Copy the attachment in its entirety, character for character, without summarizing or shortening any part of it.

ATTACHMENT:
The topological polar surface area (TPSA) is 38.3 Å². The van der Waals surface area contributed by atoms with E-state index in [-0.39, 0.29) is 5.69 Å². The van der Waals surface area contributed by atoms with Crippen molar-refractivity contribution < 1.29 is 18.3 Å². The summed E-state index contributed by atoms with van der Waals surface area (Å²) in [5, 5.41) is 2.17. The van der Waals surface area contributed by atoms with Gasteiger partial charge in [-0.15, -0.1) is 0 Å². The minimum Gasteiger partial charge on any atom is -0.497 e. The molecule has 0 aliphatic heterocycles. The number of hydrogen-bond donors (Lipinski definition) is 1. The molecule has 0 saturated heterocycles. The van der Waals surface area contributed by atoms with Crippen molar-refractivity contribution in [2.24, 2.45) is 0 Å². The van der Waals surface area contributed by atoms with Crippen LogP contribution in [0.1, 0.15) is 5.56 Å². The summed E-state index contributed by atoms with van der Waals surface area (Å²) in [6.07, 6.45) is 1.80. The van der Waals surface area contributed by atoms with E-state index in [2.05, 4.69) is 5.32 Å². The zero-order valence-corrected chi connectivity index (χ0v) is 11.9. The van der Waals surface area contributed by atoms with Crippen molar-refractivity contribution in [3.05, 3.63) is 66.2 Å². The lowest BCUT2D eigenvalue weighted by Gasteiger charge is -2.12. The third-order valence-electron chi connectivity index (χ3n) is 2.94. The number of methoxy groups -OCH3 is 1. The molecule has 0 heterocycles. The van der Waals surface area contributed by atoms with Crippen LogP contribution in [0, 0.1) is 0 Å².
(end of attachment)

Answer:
The topological polar surface area (TPSA) is 38.3 Å². The van der Waals surface area contributed by atoms with E-state index in [-0.39, 0.29) is 5.69 Å². The van der Waals surface area contributed by atoms with Crippen molar-refractivity contribution < 1.29 is 18.3 Å². The summed E-state index contributed by atoms with van der Waals surface area (Å²) in [5, 5.41) is 2.17. The van der Waals surface area contributed by atoms with Gasteiger partial charge in [-0.15, -0.1) is 0 Å². The minimum Gasteiger partial charge on any atom is -0.497 e. The molecule has 0 aliphatic heterocycles. The number of hydrogen-bond donors (Lipinski definition) is 1. The molecule has 0 saturated heterocycles. The van der Waals surface area contributed by atoms with Crippen molar-refractivity contribution in [2.24, 2.45) is 0 Å². The van der Waals surface area contributed by atoms with Crippen LogP contribution in [0.1, 0.15) is 5.56 Å². The summed E-state index contributed by atoms with van der Waals surface area (Å²) in [6.07, 6.45) is 1.80. The van der Waals surface area contributed by atoms with E-state index in [2.05, 4.69) is 5.32 Å². The zero-order valence-corrected chi connectivity index (χ0v) is 11.9. The van der Waals surface area contributed by atoms with Crippen molar-refractivity contribution in [3.05, 3.63) is 66.2 Å². The lowest BCUT2D eigenvalue weighted by Gasteiger charge is -2.12. The third-order valence-electron chi connectivity index (χ3n) is 2.94. The number of methoxy groups -OCH3 is 1. The molecule has 0 heterocycles. The van der Waals surface area contributed by atoms with Crippen LogP contribution in [0, 0.1) is 0 Å².